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1832–1888, American author.
Born in Germantown, Pennsylvania; daughter of Bronson Alcott. Mostly educated by her father, she was a friend of Emerson and Thoreau, and her first book, Flower Fables (1854), was a collection of tales originally created to amuse Emerson's daughter. Alcott was determined to contribute to the small family income and worked as a servant and a seamstress before she made her fortune as a writer. Her letters written to her family when she was a Civil War nurse were published as Hospital Sketches (1863); her first novel, Moods, followed in 1864. She first achieved wide fame and wealth with Little Women (1868), one of the most popular children's books ever written. The novel, which recounts the adolescent adventures of the four March sisters, is largely autobiographical, the author herself being represented by the spirited Jo March. Good Wives (1869), Little Men (1871), and Jo's Boys (1886) are sequels. Other novels for young readers include An Old-Fashioned Girl (1870), Eight Cousins (1875), and Under the Lilacs (1879). They all picture family life in Victorian America with warmth and perception. She also wrote novels for adults, including Work (1873), which is grounded in Alcott's experiences as a breadwinner for her family, and the unfinished Diana and Persis, an examination of the relationship between two women artists.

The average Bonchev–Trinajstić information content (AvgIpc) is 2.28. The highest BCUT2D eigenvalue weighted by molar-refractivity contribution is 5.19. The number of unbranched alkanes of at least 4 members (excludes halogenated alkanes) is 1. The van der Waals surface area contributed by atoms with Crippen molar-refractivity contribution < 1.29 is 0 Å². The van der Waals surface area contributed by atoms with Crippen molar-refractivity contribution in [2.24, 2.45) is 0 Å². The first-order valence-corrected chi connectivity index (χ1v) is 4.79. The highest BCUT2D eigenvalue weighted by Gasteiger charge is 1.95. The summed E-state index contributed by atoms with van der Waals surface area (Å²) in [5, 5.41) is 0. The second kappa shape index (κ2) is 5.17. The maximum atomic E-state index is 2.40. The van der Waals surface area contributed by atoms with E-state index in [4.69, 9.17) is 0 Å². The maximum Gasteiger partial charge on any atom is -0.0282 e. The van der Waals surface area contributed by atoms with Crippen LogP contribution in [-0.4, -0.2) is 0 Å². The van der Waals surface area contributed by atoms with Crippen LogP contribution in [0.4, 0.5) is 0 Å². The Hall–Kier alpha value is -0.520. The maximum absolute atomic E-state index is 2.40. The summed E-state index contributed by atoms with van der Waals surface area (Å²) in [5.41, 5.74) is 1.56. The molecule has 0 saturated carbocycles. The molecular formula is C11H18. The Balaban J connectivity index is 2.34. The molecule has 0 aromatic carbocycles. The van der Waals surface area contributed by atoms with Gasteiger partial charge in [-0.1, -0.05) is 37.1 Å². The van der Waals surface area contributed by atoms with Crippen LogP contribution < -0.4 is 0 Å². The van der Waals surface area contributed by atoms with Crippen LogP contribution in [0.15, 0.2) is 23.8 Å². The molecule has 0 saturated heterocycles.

See her letters and journal, ed. by E. D. Cheney (1889, repr. 1966); Selected Letters of Louisa May Alcott, ed. by Joel Myerson and others (1987), Journals of Louisa May Alcott, ed. by Joel Myerson and others (1989); biographies by K. S. Anthony (1938, repr. 1977) and Sarah Elbert (1984); studies by R. L. MacDonald (1983) and C. Strickland (1985).
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